by: Mike Petchenik Updated:
FULTON COUNTY, Ga. - The man accused of shooting his wife eight times outside their Sandy Springs apartment was communicating with a woman he was secretly engaged to while trying to run from investigators, court records show.
Michael Parson, 42, faces charges he shot his wife, Adina Parson, in April outside their apartment on Roswell Road. At first, police said they didn't consider Michael Parson a suspect. But court records later said he had lied to police about his whereabouts at the time of the shooting and that cellphone records put him at the scene.
According to evidence reviewed by Channel 2's Mike Petchenik, while Parson was fleeing, he sent emails to a woman named Rachel
Harner, who, in turn, provided the information to detectives. Petchenik previously reported that Parson worked with Harner at a Dunwoody pet store, and the two were engaged to marry in October.
"Coming home will mean lots of trouble for me but I don't really care about that," Parson wrote in an email to Harner on May 4, just two days before his
arrest, according to court documents.
The documents show that in another email that same day, Parson wrote: "I think that so much damage has been done already. You already know that I will do whatever it takes for us to be happy and that the only thing I'm truly afraid of is being without you...I'm sorry I let us down."
In one exchange, the evidence shows Harner lashed out at Parson for lying to her about his life.
"I had to find out from them (police) that you were married, that you're damn aunt was really your wife and was hurt," Harner wrote Parson, according to documents. "All those things I should have known, instead I found out from complete strangers."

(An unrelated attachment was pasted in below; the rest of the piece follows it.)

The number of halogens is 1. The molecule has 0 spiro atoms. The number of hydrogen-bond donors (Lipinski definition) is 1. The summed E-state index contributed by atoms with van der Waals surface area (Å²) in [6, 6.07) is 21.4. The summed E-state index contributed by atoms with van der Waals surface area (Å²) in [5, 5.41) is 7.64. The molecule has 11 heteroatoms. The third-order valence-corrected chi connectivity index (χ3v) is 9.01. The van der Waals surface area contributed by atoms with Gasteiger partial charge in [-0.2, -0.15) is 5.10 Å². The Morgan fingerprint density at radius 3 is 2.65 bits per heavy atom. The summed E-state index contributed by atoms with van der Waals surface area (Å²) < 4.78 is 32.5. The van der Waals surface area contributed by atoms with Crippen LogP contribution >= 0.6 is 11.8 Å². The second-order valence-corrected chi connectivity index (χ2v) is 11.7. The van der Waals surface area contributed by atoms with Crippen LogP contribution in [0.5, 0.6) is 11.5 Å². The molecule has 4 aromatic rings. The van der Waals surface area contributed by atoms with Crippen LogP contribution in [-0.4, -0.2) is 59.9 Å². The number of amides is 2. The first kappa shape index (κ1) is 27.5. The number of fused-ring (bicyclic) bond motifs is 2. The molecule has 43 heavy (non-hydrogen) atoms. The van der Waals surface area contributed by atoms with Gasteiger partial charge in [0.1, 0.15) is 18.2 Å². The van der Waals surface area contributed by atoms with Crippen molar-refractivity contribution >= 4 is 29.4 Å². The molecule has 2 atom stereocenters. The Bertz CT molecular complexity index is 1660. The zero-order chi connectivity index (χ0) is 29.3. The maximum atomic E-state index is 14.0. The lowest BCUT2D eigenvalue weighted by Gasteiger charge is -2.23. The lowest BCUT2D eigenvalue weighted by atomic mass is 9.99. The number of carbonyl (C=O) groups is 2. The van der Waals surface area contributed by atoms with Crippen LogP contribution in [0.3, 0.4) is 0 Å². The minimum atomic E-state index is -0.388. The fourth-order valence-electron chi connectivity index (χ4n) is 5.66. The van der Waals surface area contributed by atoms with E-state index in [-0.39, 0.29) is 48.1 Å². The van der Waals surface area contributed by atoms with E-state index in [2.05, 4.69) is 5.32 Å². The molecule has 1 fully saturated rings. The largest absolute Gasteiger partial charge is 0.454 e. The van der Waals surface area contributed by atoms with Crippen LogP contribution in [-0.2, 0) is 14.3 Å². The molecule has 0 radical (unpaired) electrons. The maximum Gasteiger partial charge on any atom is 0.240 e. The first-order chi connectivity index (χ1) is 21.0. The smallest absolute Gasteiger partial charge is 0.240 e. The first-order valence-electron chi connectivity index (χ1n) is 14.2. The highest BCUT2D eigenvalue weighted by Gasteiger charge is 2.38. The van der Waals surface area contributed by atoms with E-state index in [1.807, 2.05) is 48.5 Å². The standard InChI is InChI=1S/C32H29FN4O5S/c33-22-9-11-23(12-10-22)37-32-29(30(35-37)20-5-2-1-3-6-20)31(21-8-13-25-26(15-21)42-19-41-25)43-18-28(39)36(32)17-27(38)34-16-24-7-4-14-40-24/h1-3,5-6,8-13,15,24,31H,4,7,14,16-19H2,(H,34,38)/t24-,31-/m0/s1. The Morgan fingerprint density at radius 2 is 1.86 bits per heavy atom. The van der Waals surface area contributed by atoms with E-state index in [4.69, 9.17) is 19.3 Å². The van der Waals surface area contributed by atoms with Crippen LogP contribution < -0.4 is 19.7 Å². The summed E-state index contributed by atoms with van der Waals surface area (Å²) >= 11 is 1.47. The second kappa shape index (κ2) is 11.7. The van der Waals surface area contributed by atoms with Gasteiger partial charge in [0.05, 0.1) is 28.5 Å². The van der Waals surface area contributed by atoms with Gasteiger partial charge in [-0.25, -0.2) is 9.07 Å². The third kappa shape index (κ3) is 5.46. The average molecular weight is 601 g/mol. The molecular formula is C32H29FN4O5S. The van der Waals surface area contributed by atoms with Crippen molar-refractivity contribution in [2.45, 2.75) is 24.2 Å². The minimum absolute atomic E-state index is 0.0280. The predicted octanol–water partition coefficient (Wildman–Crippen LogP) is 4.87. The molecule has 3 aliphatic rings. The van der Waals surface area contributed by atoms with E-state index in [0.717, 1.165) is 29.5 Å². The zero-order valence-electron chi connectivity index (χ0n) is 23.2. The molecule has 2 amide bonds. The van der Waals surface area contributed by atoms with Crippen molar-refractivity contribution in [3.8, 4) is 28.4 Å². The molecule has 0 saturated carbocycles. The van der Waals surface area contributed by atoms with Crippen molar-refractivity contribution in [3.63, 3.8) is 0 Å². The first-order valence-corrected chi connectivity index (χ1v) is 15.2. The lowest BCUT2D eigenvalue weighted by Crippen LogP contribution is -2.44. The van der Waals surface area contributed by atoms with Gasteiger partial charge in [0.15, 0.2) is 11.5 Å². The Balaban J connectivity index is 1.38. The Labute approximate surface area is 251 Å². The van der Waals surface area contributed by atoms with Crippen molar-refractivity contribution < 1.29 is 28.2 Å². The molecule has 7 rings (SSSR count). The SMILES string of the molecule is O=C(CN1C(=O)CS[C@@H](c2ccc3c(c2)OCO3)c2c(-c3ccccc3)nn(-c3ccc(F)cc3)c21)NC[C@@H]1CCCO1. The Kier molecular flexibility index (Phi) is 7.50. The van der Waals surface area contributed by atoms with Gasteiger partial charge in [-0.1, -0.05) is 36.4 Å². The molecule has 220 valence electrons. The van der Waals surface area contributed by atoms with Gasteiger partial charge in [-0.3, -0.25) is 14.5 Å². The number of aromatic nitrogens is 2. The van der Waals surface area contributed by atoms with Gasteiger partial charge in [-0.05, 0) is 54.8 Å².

The evidence also shows that Parson was keeping a diary of his days on the run, outlining his feelings for Harner and his apparent remorse over what happened.
"All I could think about is the trouble I had brought on Rachel and my family," police said Parson wrote in a letter they later recovered. "I'm so sorry for what has happened. I could have handled it a lot better in hindsight."
In part of his journal, the evidence shows Parson told Harner to write a novel about the situation, calling it the "story of a smart, good looking and seemingly easy-going man who lives at least 2-3 complete lives at once but is in love with the same woman in them all."
Police said Parson also revealed in his writings that he attempted suicide three times after officers started questioning him about the case. He wrote that his plan was to steal a car and leave undetected, according to documents.
"I was headed back home to clear up as much of this situation as possible…but I didn't make it back to Atlanta before running afowl of the law," he wrote Harner in a letter from the Van Zandt County jail, police said. "I promise you that you were the ONLY person in my heart."
Petchenik called Parson's defense attorney, Robert Booker, for comment, but didn't receive a call back.
An attorney unrelated to the case told Petchenik that based on the evidence he's seen, Parson will have a tough time defending against the charges.
"That would clearly be motive; evidence to show there's a second family out there, as well as a confession," said attorney Manny Arora. "That's going to be hard for the defense to explain in a different context aside from [what] logically comes to mind."
Parson remains in the Fulton County jail without a bond. Prosecutors said his trial will likely take place early next year.
Meantime, a close friend of victim Adina Parson told Petchenik that she is out of inpatient rehabilitation at the Shepherd Center and is undergoing outpatient physical therapy.